Tech Review: Apps to help follow the Winter Olympics

Apps that help users stay connected.

Apps that help users stay connected. (Credit: AFP / Getty Images)

The nation is in the icy grasp of winter -- the XXII Olympic Winter Games, that is. The Games in Sochi, Russia, run until Feb. 23, and with these apps you can follow the more than 2,800 athletes -- including the three from Long Island -- as they compete in 98 medal events in 15 sports.

NBC Sports Live Extra

(iOS, Android; free)


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NBC's official Winter Olympics app will stream more than 1,000 hours of live events covering all 98 medal events. You can also access a video library of earlier events. Looking for something to watch after the Olympics ends? The app streams video of many sporting events NBC covers, including regular season and playoff NHL games, PGA Tour golf and French Open tennis.

Olympic Athletes' Hub

(iOS, Android; free)

With the rise of social media, athletes are instantly posting their triumph and despair online. This app from the International Olympic Committee monitors the verified Twitter, Facebook and Instagram accounts of Olympic athletes and aggregates their posts, allowing you to follow Olympians from the United States and other countries. The app's "trending" feature offers an at-a-glance update on what's happening at Sochi.

Team USA's Pinsanity

(iOS, Android; free)

One of the joys of being an Olympian, beyond competing, is trading Olympic pins with other athletes. This game developed by the U.S. Olympic Committee gives users a taste of virtual Olympic pin collecting at home. A few caveats: Its performance was spotty on several Android phones we tested it with and didn't work at all on a tablet running Android 4.4. You must have a Facebook account to use the app.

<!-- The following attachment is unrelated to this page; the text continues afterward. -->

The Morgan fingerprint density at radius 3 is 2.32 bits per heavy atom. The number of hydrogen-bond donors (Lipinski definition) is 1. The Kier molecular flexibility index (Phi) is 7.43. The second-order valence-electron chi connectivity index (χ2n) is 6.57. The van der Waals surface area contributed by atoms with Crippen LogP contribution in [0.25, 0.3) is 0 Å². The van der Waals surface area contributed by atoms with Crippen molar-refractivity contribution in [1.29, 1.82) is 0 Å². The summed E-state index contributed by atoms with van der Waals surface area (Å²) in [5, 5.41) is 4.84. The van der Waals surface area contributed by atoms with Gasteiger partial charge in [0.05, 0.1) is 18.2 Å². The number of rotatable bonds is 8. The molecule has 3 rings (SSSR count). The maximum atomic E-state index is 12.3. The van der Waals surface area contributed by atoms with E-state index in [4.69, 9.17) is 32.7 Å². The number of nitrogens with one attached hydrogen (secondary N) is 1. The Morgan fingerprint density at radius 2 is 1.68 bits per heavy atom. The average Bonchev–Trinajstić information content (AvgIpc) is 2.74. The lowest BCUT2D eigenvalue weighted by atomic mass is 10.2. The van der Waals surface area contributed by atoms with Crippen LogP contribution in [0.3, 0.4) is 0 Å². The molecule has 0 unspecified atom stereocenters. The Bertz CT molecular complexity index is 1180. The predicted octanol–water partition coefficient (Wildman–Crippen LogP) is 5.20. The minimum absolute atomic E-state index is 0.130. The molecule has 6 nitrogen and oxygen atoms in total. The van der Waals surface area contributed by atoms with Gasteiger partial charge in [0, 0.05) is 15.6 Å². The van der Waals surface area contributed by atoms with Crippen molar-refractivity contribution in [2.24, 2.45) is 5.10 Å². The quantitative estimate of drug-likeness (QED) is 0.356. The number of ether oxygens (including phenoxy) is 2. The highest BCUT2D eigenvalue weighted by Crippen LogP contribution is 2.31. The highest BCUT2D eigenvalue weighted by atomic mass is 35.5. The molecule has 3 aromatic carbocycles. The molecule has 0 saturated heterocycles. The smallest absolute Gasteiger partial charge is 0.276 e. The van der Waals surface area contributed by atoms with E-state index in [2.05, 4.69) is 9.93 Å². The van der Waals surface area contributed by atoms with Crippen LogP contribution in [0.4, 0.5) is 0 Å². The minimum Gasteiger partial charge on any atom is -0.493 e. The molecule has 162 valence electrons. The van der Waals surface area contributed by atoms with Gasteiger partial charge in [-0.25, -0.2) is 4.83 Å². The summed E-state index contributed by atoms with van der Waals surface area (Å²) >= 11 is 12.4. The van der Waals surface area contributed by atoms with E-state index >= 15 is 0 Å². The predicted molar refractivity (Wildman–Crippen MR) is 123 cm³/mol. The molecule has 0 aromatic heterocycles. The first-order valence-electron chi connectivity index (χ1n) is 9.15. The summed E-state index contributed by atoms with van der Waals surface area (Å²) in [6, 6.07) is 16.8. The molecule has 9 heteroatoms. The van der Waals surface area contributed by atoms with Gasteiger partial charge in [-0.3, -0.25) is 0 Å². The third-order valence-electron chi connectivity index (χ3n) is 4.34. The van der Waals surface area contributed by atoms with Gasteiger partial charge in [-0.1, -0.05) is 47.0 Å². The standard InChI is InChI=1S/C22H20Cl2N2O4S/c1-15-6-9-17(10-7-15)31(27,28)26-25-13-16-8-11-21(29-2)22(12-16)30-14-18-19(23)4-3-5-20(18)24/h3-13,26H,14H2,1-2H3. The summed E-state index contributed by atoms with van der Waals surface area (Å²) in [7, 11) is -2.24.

2014 Team USA

Road to Sochi

(iOS, Android; free)

This official app from the U.S. Olympic Committee has extensive stats and fun facts for the 230 U.S. athletes at the Games. Whether you want to know how many gold medals Shaun White has won or what his favorite books are, the app tells you. Users can produce a customized news feed of their favorite athletes' social media posts, so it's easy to follow local Olympians Matt Mortensen (Huntington Station, luge), Aidan Kelly (West Islip, luge) and John Daly (Smithtown, skeleton).

 

Next big thing?

 

 

Samsung is stoking rumors it will unveil its next flagship smartphone -- the Galaxy S5 -- later this month as it revs up its competition with Apple. Without specifically confirming the new phone, the electronics giant sent out media invitations for an "Unpacked 5" event at a trade show in Spain on Feb. 24. The Galaxy S4 was second only to Apple's iPhone in smartphone sales last year.-- Peter King

 

 

 

Heeding the call

 

 

At your next business meeting you may want to keep your smartphone in your pocket or purse with the ringer off. A study published in Business Communication Quarterly found that 76 percent of business professionals said checking email during a meeting was unacceptable. And 87 percent said answering a call during a business meeting was rarely or never acceptable.-- Peter King

 

 

 

IBM, Twitter sign deal

 

 

Twitter has bought 900 patents and signed a cross-licensing agreement with IBM, making peace with Big Blue and bulking up its intellectual property portfolio as it takes on larger rivals Google and Facebook. The agreement comes after IBM accused Twitter of infringing three of its patents, underscoring how few patents the social media company possessed in relation to more established rivals. -- Reuters?

 

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